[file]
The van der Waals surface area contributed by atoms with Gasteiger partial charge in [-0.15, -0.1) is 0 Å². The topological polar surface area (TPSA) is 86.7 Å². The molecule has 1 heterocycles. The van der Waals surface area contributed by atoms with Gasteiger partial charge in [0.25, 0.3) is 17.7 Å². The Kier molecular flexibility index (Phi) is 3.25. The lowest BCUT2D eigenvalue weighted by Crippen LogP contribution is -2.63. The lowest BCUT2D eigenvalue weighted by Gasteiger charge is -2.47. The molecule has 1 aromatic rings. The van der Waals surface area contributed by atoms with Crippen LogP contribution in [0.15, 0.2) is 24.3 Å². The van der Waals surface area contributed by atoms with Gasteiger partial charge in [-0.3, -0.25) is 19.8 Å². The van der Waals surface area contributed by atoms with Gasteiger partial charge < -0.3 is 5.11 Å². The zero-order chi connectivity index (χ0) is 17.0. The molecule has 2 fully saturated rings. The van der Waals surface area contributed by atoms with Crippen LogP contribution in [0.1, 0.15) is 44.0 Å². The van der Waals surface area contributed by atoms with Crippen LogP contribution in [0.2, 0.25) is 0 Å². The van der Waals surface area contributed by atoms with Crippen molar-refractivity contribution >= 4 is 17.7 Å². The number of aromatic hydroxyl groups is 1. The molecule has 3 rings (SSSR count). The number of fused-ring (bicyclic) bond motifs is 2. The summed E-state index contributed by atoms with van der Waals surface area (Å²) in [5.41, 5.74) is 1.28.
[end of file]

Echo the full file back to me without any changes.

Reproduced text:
The van der Waals surface area contributed by atoms with Gasteiger partial charge in [-0.15, -0.1) is 0 Å². The topological polar surface area (TPSA) is 86.7 Å². The molecule has 1 heterocycles. The van der Waals surface area contributed by atoms with Gasteiger partial charge in [0.25, 0.3) is 17.7 Å². The Kier molecular flexibility index (Phi) is 3.25. The lowest BCUT2D eigenvalue weighted by Crippen LogP contribution is -2.63. The lowest BCUT2D eigenvalue weighted by Gasteiger charge is -2.47. The molecule has 1 aromatic rings. The van der Waals surface area contributed by atoms with Crippen LogP contribution in [0.15, 0.2) is 24.3 Å². The van der Waals surface area contributed by atoms with Gasteiger partial charge in [-0.3, -0.25) is 19.8 Å². The van der Waals surface area contributed by atoms with Gasteiger partial charge < -0.3 is 5.11 Å². The zero-order chi connectivity index (χ0) is 17.0. The molecule has 2 fully saturated rings. The van der Waals surface area contributed by atoms with Crippen LogP contribution in [0.1, 0.15) is 44.0 Å². The van der Waals surface area contributed by atoms with Crippen LogP contribution in [0.2, 0.25) is 0 Å². The van der Waals surface area contributed by atoms with Crippen molar-refractivity contribution >= 4 is 17.7 Å². The number of aromatic hydroxyl groups is 1. The molecule has 3 rings (SSSR count). The number of fused-ring (bicyclic) bond motifs is 2. The summed E-state index contributed by atoms with van der Waals surface area (Å²) in [5.41, 5.74) is 1.28.